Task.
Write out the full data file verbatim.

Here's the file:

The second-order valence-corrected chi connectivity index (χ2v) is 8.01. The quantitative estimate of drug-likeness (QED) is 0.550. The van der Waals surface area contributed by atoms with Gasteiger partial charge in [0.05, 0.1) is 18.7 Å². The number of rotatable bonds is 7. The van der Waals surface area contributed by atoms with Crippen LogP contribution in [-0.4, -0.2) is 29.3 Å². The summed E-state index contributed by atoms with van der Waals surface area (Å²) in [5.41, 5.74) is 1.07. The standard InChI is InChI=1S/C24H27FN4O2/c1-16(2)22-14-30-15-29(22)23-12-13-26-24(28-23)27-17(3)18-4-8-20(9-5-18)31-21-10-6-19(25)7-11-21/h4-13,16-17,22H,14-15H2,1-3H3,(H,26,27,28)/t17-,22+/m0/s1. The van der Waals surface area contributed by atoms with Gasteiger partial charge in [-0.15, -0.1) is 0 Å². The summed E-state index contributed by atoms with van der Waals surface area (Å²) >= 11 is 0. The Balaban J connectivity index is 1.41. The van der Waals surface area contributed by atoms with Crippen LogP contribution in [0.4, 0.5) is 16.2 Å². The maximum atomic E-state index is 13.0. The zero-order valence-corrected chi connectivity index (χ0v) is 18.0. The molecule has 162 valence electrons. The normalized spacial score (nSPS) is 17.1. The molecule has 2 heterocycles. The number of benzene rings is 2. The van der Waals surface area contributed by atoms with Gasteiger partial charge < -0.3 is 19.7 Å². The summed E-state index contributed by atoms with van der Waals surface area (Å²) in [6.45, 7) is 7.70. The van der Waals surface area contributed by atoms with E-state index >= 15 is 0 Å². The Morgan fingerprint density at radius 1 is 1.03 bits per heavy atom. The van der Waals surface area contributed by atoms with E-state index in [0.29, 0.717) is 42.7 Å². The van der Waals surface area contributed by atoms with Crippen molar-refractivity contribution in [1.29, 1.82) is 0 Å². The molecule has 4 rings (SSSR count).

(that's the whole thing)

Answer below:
The second-order valence-corrected chi connectivity index (χ2v) is 8.01. The quantitative estimate of drug-likeness (QED) is 0.550. The van der Waals surface area contributed by atoms with Gasteiger partial charge in [0.05, 0.1) is 18.7 Å². The number of rotatable bonds is 7. The van der Waals surface area contributed by atoms with Crippen LogP contribution in [-0.4, -0.2) is 29.3 Å². The summed E-state index contributed by atoms with van der Waals surface area (Å²) in [5.41, 5.74) is 1.07. The standard InChI is InChI=1S/C24H27FN4O2/c1-16(2)22-14-30-15-29(22)23-12-13-26-24(28-23)27-17(3)18-4-8-20(9-5-18)31-21-10-6-19(25)7-11-21/h4-13,16-17,22H,14-15H2,1-3H3,(H,26,27,28)/t17-,22+/m0/s1. The van der Waals surface area contributed by atoms with Gasteiger partial charge in [-0.15, -0.1) is 0 Å². The summed E-state index contributed by atoms with van der Waals surface area (Å²) >= 11 is 0. The Balaban J connectivity index is 1.41. The van der Waals surface area contributed by atoms with Crippen LogP contribution in [0.4, 0.5) is 16.2 Å². The maximum atomic E-state index is 13.0. The zero-order valence-corrected chi connectivity index (χ0v) is 18.0. The molecule has 162 valence electrons. The normalized spacial score (nSPS) is 17.1. The molecule has 2 heterocycles. The number of benzene rings is 2. The van der Waals surface area contributed by atoms with Gasteiger partial charge < -0.3 is 19.7 Å². The summed E-state index contributed by atoms with van der Waals surface area (Å²) in [6.45, 7) is 7.70. The van der Waals surface area contributed by atoms with E-state index >= 15 is 0 Å². The Morgan fingerprint density at radius 1 is 1.03 bits per heavy atom. The van der Waals surface area contributed by atoms with E-state index in [0.29, 0.717) is 42.7 Å². The van der Waals surface area contributed by atoms with Crippen molar-refractivity contribution in [1.29, 1.82) is 0 Å². The molecule has 4 rings (SSSR count).